The flames began to eat the wooden table like termites. I could only think of my responsibility to stay in the shop. Panicked, I stared at the fire that was beginning to spread closer and closer to my arm. I was frozen, I had to be there for people when the sun rises. It made contact with my arm but was slow to spread over me. The flimsy table collapsed, too burnt to be stable, and the fire filled coffee maker fell alongside with it. The flames, still hungry, began eating away at the wooden floors. An alarm started and I felt water sprinkling from above. It was fruitless. The blaze had consumed more than half of my corner while the weak pressure of the dated sprinkler was no match. I thought about the girl who had told her mother that she was pregnant that day, how I could’ve reached out. I could’ve reached out.


“I’m here for you,” I imagined myself comforting the girl.


“Let me help you find a place to stay,” as I hugged the homeless family.


“Don’t go,” I pleaded the intoxicated young woman who had sat before me just seven days ago. I would follow her if she didn’t heed my warning.


There were so many things I could’ve said to each person who had needed help in my presence at one time or another. Now I was burning, and I couldn’t hardly feel the heat of the flames over the drowning feeling of regret. The fire had reached the coffee table in front of me. I was nothing now, just the bones full of memories that were fading away in ashes that fell off of myself onto the floor. It was all gone too quickly.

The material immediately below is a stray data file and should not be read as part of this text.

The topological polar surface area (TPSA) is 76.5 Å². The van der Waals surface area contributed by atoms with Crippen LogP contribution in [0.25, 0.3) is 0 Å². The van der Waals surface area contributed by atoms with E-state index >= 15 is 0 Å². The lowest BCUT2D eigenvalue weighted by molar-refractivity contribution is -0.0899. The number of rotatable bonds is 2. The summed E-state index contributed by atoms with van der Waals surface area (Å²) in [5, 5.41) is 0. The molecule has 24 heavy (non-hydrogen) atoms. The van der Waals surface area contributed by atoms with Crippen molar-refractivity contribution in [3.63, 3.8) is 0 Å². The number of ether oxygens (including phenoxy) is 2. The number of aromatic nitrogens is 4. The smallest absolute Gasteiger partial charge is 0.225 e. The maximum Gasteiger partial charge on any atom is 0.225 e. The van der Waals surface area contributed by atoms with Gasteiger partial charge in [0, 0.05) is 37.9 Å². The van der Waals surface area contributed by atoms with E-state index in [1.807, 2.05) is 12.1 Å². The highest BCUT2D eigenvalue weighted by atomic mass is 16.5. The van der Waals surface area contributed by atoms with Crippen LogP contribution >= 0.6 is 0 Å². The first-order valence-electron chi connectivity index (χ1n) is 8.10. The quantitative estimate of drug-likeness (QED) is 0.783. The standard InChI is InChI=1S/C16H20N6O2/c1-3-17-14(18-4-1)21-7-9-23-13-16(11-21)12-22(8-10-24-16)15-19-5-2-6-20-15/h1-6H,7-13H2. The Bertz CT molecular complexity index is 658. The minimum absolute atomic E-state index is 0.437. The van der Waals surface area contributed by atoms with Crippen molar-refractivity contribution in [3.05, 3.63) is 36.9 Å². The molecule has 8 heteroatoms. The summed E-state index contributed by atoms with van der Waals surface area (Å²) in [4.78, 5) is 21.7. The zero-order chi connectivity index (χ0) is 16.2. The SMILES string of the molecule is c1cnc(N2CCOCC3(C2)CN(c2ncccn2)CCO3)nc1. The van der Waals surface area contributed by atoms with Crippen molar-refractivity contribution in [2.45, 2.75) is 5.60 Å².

My mind flashed to the day a mother told her son that their dog had gone to a farm upstate and wouldn’t be returning. The boy had held onto my crying, “not Wally!” Then to the time a waitress had quit and threw her apron at my feet in frustration. She had been my least favorite waitress in the shop. Back further when an older man had what he thought was a heart attack just one chair away. He was lifted into an ambulance but came back a month later to let everyone know he was okay, and thanked them for their quick actions. I hadn’t taken any action.


With all the regret and sadness, I couldn’t tell you how lonely I was. I sat aflame, waiting for help that I knew I didn’t deserve. My memory was fading, my thoughts slowing. The alarms above me were becoming more prominent than my guilt and I could no longer see my surroundings, as it all became a smoky blur.


I heard a man yell. “In here!” But it was too late for me.